Saturday, March 24, 2012

Evergreene (process)

My duties at Evergreene extended beyond painting. I learned the process of guilding, both on canvas and sculpture. Was preparing: stretching/hanging, priming, gridding, and working with projection on some very large scale paintings in their beginning stages, and eventually varnishing, assisting the photographer, and getting them ready to ship. Manual labor, and a bit of digital stuff as well.
I though it would be interesting to show the process of work at the company:

After the project is initiated, the work begins on the architect's desk

In order to stay faithful to the designs all of the sketches are gridded, and made into transparencies in order to be projected onto the canvas

which also has to be properly prepared beforehand

an efficient way to get started is to put the darks in, solve the drawing and values early on

then the stages with color begin, mostly working in the areas of light

eventually the subtleties are addressed, though this is as far as I got with this painting in the few days that I worked on it. For the most functional schedule the labor is distributed between the studio artists. Here is Boris finishing up one of my previous paintings

Zinni and Tiger, in front of the murals Zinni has been working on

Tiger, and his mural on a lunch brake (as you can see he's done quite a few)

A lot of the work included tromp l'oeil painting, (piece below by Faizulla) which I was completely unfamiliar with until the last two months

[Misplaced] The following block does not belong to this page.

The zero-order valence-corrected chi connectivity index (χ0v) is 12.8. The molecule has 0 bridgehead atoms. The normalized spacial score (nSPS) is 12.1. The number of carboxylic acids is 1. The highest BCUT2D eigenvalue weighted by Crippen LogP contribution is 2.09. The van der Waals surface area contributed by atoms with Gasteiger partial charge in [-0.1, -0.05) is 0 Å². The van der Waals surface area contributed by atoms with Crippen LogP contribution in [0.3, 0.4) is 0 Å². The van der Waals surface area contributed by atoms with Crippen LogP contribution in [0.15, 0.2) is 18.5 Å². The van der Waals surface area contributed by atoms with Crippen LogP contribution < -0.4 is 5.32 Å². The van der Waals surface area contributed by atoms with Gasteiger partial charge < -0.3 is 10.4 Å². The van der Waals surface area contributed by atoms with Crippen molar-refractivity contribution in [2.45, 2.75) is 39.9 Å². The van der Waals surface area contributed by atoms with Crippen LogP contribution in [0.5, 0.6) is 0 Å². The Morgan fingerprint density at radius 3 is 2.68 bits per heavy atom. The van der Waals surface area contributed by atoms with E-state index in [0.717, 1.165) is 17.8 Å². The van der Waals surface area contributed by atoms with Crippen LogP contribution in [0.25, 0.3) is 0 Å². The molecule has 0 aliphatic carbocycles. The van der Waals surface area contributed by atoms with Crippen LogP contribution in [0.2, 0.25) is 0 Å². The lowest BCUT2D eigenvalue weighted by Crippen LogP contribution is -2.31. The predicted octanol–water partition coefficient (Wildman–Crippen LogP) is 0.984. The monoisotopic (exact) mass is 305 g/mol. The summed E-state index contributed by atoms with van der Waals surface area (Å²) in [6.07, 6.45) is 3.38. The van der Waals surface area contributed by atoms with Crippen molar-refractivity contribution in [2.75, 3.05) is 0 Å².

I gave it a shot as well, but it turned out to be a lot more complicated than I have anticipated, since one has to take the drawing(sketch) and make a painting out of it, based on a number of laws that allow the desired effect. Drawing it down wasn't the problem

but I'm not even going to show what my attempt of the painting it turned out to be. Pedro was one of the artists who executed/finished a lot of the tromp l'oeil canvases

the technique is very precise, and I'm looking into it now, in order to get its framework into my head.

Sunok putting some finishing touches on her piece

Max, photographing the work for the digital stage

some initial tryout printouts

the original painting (bottom left), and the final printout on a canvas (upper right), after undergoing digital manipulation (handled by Gustavo), ready to be sent out and installed at the location

As glad as I am to have had this day job, I am very happy to be able to focus on finishing up some freelance, ans side projects, in order to once again get to making my own/personal work.
A lot of catching up to do...

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